Since it premiered in November, Portree Primary's DVD of Gaelic children's songs - De an-diugh? ("What's Today?") - has sold around 300 copies and made almost Pounds 2,000 for the Skye school.
The enterprise project began over a year ago, when it dawned on pupils in the school's P6-7 Gaelic-medium class, during a lesson about rhyme, that programmes in Gaelic for pre-school children were scarce.
"Mrs MacDonald said her kids watched lots of nursery programmes, but none were in Gaelic," explains Angie (Angus) Grant, 11.
For its enterprise project, the class decided to rectify the situation. A company was set up - also called De an-diugh - and the pupils applied for posts, submitting their CVs and being interviewed by headteacher John Finlayson. Now the DVD is a reality but, along the way, the pupils have faced tough decisions and had to become accustomed to negotiating with big businesses like Sony, which produced the disc.
Their first difficult decision came when the film-maker brought in to help told the class they should aim to make it just five minutes long, far shorter than anticipated.
"For five minutes, it wouldn't have been worth it," says Angie.
"Children would watch it once and that would be it," feels 11-year-old Nathan Stewart.
Ultimately, the pupils decided that what was on offer was not what they were looking for and they employed a different filmmaker. They had already decided against carrying out the filming themselves, because they wanted a sleek, professional finish.
The children do, however, star in the DVD alongside wee ones from the school's Gaelic nursery class. They employed a choreographer and a drama worker to hone their acting skills and help with the storyline.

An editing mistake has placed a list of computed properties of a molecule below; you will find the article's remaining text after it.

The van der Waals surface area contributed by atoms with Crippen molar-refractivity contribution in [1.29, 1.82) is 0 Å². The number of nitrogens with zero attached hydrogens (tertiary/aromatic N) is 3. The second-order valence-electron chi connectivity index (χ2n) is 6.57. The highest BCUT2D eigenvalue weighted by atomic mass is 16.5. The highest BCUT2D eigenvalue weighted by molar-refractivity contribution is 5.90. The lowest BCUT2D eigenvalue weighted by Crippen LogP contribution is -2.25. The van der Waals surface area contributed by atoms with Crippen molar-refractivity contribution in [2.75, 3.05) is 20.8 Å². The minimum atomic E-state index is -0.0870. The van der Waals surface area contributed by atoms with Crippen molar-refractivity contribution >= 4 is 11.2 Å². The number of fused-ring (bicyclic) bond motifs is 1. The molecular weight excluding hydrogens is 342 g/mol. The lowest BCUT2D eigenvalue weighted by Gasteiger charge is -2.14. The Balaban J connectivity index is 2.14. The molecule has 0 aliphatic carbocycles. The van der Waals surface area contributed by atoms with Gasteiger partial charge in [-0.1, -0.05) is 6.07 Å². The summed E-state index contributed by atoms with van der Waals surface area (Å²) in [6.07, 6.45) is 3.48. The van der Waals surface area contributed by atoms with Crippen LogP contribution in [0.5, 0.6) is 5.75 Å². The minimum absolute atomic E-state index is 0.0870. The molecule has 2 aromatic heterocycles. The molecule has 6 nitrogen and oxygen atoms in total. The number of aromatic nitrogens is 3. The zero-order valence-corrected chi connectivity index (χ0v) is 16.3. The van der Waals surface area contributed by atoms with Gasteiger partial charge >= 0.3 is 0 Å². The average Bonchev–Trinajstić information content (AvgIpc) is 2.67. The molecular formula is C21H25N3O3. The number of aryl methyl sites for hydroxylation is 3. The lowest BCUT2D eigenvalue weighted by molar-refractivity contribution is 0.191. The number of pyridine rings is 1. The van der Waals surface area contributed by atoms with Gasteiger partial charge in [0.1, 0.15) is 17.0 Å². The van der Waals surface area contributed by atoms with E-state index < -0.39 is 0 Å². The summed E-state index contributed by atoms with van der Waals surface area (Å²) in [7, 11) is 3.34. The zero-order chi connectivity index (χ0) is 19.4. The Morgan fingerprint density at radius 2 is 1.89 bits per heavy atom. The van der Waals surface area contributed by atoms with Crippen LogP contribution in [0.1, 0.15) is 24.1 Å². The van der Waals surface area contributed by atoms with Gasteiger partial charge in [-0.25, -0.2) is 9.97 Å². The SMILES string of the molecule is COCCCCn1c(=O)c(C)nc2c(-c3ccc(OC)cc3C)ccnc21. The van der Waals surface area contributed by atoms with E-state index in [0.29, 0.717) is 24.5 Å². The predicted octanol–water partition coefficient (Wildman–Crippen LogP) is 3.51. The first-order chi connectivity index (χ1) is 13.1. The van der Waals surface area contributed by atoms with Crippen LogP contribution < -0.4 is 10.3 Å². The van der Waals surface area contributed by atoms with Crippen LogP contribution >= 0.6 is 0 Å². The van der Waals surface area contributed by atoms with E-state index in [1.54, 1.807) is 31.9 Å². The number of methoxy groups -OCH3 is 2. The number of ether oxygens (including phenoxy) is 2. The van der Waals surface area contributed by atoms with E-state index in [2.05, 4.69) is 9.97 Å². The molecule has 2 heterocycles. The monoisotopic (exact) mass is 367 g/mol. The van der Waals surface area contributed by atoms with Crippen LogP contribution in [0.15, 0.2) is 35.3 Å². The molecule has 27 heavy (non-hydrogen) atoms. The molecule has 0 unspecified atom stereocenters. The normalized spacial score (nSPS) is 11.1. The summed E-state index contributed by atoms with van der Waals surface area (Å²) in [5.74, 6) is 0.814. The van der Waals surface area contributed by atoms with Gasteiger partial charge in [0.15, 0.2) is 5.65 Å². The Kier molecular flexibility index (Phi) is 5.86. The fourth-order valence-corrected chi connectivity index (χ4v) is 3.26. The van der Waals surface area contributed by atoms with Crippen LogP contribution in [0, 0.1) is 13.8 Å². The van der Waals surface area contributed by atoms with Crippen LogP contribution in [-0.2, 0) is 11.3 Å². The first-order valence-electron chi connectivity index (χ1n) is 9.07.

The P6-7s also took responsibility for teaching the songs to the nursery children. "They set up a rota and went down and taught the songs and actions to them," says Shona MacDonald, the class teacher.
De an-diugh? has a simple storyline, which young children will be able to follow and identify with. It begins with the four-year-olds from the Gaelic nursery listening to a song with their teacher, before she and they fall asleep in class. When they wake, the toy clown, which sits in the corner of the classroom, comes alive and takes them on a magical musical tour of the school.
What has made the disc attractive, the school claims, is that the final product is both DVD and CD, so children can watch the film at home and listen to the songs in the car.
The pupils are delighted with their film's success. According to Angie, "doing the acting in front of camera and talking with big business people" has given him more confidence.
Fellow P7 pupil Sean Stevenson agrees: "This has given us practice and encouragement for future jobs."
Angie also hopes that the disc will help more children learn Gaelic.
The enterprise project has been hugely valuable, says Mr Finlayson. "It has resulted in a high-quality finished product and the pupils have experienced a variety of situations which mirror what can happen in the real world and world of work," he said.
"They experienced having to plan and fund a project, work collaboratively and price their product so it covered their costs and was also affordable - everything that Determined to Succeed and Curriculum for Excellence are about."
As well as the dual disc, the enterprise company decided to sell books containing the lyrics. The profit from this - over Pounds 200 - was donated to Children in Need. The school plans on putting the profits from the disc towards a new minibus.